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Le Rialto (Cavaliers Du
and precise like a rejuvinated MEFM
Cavaliers Du Ciel
240 x 100 cm
G Force UL + G Force Exel + Avia .180
2 to 25 mph
100 - 200 lbs / 75 -150'
The Rialto, designed by Alain Jouny and manufactured by Cavaliers du Ciel
is described as "a versatility such as has not been seen since the American
MEFM. So what's the point Of comparing the Rialto, "the flight of the you 2000" to a kite that
is at least six years old?
Would the Homo-Kitepians have evolved during the past six years to the point of wanting to emulate the same flight qualities that were, at the time, revolutionary, because it was ... six years ago? Today surely if you wanted to find these qualities you might look for an MEFM
The general design of the Rialto adopts the elements found in a precision kite: straight leading edges,
closed nose, pronounced tail, significant depth with two stand-offs on each half-wing (with the particularity that the outer stand-off is longer by more than a
centimeter than the inner stand-off).
The wing tips are equipped with round winglets, the shape of which is maintained by two carbon rods, and reinforced on the back with Mylar. The idea and the shape are interesting from an aesthetic point of view.
The Rialto generates a certain noise despite being fitted with a leech line housed in a Dacron gusset (which weighs a little on aesthetics and finish).
Rolled carbon has been selected for the frame, with tapered or cylindrical G-Force UL for the spine. The top spreader is in Avia .180 (5mm), flexible in comparison to the stiffness of the rest of the frame. Flex is noticed in this spar above 10 mph of wind and therefore the nose area.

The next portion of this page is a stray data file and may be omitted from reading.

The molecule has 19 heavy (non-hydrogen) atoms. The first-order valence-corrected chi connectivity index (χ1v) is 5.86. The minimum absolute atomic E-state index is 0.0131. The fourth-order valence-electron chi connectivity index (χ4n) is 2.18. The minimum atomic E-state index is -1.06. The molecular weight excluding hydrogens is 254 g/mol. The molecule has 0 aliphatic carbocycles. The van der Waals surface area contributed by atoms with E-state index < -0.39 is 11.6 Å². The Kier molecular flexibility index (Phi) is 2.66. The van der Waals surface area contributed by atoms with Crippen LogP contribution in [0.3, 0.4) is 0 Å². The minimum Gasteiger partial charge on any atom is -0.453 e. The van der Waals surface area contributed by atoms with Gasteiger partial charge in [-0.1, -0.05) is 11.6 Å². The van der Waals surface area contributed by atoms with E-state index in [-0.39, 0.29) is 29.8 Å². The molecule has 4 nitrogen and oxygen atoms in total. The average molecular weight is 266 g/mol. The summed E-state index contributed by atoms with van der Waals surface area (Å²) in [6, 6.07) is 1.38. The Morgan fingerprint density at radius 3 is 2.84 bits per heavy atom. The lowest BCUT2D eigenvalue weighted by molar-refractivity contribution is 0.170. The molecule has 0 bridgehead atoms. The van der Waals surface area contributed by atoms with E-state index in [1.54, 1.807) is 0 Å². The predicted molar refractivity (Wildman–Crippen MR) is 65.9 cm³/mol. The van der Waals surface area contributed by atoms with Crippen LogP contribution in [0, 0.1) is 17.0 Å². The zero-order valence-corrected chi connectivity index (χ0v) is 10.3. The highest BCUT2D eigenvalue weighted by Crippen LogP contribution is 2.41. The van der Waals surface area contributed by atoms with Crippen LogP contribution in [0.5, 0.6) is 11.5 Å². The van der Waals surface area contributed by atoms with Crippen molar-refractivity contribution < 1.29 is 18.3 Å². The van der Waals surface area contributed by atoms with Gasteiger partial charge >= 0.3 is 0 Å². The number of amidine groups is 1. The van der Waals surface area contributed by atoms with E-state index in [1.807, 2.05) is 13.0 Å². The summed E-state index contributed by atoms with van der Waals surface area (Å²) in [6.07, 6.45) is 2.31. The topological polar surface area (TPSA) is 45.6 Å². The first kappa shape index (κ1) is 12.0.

Fittings are a mixture of APA Jaco and FSD. It uses both straight-stitch and zigzag, the quality and overall finish
of which are both good. The general quality of construction is also good, finishing less so. The bridle uses sleeved Dyneema
In even in a wind as light as 5 mph the Rialto is firm and set in its trajectories, and evident in hand. It executes straight trajectories or curves very cleanly with wonderful fluidity. This fluidity is slightly disturbed by the noise it emits.
Above 15 mph of wind its presence becomes even more evident. You should anticipate lines with a maximum strength of 200 lbs or adjust it so as to reduce the traction. However as it's already pretty nippy this will further increase its speed. The line strength must therefore be increased again to slow it down. The 25 mph upper wind bracket given in the specifications is a perhaps a little optimistic.
Angles are clean with no oversteer. It settles directly back into its trajectory with great response to commands, giving it high precision.
Its freestyle programme is vast. An axel is easily carried out cleanly and fast enough, that's to say that it axels as soon as you pull pull on the lines, almost before you've even realised.
Cascade timing presents itself well, and there were no grounds for moaning about wingtip hang-ups. Stops are very frank and clean, and it's easy to maintain.
Watch out for spike type landings that are a little forced. The leading edge broke twice when carrying this out, under the lower spreader connector. Therefore you need a bit of anticipation for this type of landing.
You can't really say that the Rialto is as versatile as the MEFM, but it's clear that it carries itself as well in precision as in ballet, whether that be in Individual or Pairs, or even Team for those that like kites that are a bit nippy. We're still impressed by its stability in its trajectories.
Aesthetics of the wing tips